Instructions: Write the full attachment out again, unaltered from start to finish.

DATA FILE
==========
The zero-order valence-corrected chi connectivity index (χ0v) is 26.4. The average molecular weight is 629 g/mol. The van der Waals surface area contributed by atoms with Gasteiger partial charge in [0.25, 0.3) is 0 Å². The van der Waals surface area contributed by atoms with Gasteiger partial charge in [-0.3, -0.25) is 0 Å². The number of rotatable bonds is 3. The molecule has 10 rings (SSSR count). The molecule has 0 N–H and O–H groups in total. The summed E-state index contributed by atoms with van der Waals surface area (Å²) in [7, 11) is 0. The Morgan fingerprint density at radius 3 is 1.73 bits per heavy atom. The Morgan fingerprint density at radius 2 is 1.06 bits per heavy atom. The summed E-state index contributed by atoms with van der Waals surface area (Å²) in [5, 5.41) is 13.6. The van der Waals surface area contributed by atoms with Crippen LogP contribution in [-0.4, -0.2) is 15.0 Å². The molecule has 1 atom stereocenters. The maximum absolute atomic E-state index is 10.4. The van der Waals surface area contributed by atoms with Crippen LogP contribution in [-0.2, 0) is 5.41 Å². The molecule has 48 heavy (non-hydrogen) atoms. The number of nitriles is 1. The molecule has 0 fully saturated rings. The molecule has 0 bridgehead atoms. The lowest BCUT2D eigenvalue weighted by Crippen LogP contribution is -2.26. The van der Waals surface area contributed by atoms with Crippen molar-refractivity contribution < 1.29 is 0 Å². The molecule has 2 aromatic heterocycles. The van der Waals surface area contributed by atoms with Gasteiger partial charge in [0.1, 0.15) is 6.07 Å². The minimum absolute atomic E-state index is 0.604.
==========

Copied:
The zero-order valence-corrected chi connectivity index (χ0v) is 26.4. The average molecular weight is 629 g/mol. The van der Waals surface area contributed by atoms with Gasteiger partial charge in [0.25, 0.3) is 0 Å². The van der Waals surface area contributed by atoms with Gasteiger partial charge in [-0.3, -0.25) is 0 Å². The number of rotatable bonds is 3. The molecule has 10 rings (SSSR count). The molecule has 0 N–H and O–H groups in total. The summed E-state index contributed by atoms with van der Waals surface area (Å²) in [7, 11) is 0. The Morgan fingerprint density at radius 3 is 1.73 bits per heavy atom. The Morgan fingerprint density at radius 2 is 1.06 bits per heavy atom. The summed E-state index contributed by atoms with van der Waals surface area (Å²) in [5, 5.41) is 13.6. The van der Waals surface area contributed by atoms with Crippen LogP contribution in [-0.4, -0.2) is 15.0 Å². The molecule has 1 atom stereocenters. The maximum absolute atomic E-state index is 10.4. The van der Waals surface area contributed by atoms with Crippen LogP contribution in [-0.2, 0) is 5.41 Å². The molecule has 48 heavy (non-hydrogen) atoms. The number of nitriles is 1. The molecule has 0 fully saturated rings. The molecule has 0 bridgehead atoms. The lowest BCUT2D eigenvalue weighted by Crippen LogP contribution is -2.26. The van der Waals surface area contributed by atoms with Crippen molar-refractivity contribution < 1.29 is 0 Å². The molecule has 2 aromatic heterocycles. The van der Waals surface area contributed by atoms with Gasteiger partial charge in [0.1, 0.15) is 6.07 Å². The minimum absolute atomic E-state index is 0.604.